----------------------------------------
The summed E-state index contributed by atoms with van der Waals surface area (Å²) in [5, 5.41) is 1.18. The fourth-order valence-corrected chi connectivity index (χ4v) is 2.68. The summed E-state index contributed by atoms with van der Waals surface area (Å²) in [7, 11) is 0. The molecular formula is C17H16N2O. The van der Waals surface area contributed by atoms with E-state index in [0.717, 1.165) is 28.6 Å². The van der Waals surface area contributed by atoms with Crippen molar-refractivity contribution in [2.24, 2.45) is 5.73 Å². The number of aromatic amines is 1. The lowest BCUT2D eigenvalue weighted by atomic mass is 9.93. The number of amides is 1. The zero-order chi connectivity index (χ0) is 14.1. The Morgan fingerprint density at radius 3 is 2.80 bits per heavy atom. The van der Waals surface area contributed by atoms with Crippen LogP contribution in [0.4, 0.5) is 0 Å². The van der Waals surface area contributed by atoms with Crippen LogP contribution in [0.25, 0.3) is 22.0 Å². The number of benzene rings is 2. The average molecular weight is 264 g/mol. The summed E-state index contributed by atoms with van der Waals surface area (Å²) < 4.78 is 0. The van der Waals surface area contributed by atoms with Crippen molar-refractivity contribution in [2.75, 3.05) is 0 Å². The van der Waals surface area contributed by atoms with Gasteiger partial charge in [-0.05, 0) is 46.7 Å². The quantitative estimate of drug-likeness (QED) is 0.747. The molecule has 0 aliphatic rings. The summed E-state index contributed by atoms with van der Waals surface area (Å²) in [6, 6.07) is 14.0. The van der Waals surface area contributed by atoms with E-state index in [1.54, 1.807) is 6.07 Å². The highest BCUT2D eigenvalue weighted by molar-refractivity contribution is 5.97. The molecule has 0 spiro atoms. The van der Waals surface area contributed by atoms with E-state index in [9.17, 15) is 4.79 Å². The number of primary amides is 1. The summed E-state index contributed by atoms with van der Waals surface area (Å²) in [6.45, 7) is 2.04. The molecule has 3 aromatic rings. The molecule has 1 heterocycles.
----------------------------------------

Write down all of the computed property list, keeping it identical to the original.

The summed E-state index contributed by atoms with van der Waals surface area (Å²) in [5, 5.41) is 1.18. The fourth-order valence-corrected chi connectivity index (χ4v) is 2.68. The summed E-state index contributed by atoms with van der Waals surface area (Å²) in [7, 11) is 0. The molecular formula is C17H16N2O. The van der Waals surface area contributed by atoms with E-state index in [0.717, 1.165) is 28.6 Å². The van der Waals surface area contributed by atoms with Crippen molar-refractivity contribution in [2.24, 2.45) is 5.73 Å². The number of aromatic amines is 1. The lowest BCUT2D eigenvalue weighted by atomic mass is 9.93. The number of amides is 1. The zero-order chi connectivity index (χ0) is 14.1. The Morgan fingerprint density at radius 3 is 2.80 bits per heavy atom. The van der Waals surface area contributed by atoms with Crippen LogP contribution in [0.4, 0.5) is 0 Å². The van der Waals surface area contributed by atoms with Crippen LogP contribution in [0.25, 0.3) is 22.0 Å². The number of benzene rings is 2. The average molecular weight is 264 g/mol. The summed E-state index contributed by atoms with van der Waals surface area (Å²) < 4.78 is 0. The van der Waals surface area contributed by atoms with Crippen molar-refractivity contribution in [2.75, 3.05) is 0 Å². The van der Waals surface area contributed by atoms with Gasteiger partial charge in [-0.05, 0) is 46.7 Å². The quantitative estimate of drug-likeness (QED) is 0.747. The molecule has 0 aliphatic rings. The summed E-state index contributed by atoms with van der Waals surface area (Å²) in [6, 6.07) is 14.0. The van der Waals surface area contributed by atoms with E-state index in [1.54, 1.807) is 6.07 Å². The highest BCUT2D eigenvalue weighted by molar-refractivity contribution is 5.97. The molecule has 0 spiro atoms. The van der Waals surface area contributed by atoms with E-state index in [9.17, 15) is 4.79 Å². The number of primary amides is 1. The summed E-state index contributed by atoms with van der Waals surface area (Å²) in [6.45, 7) is 2.04. The molecule has 3 aromatic rings. The molecule has 1 heterocycles.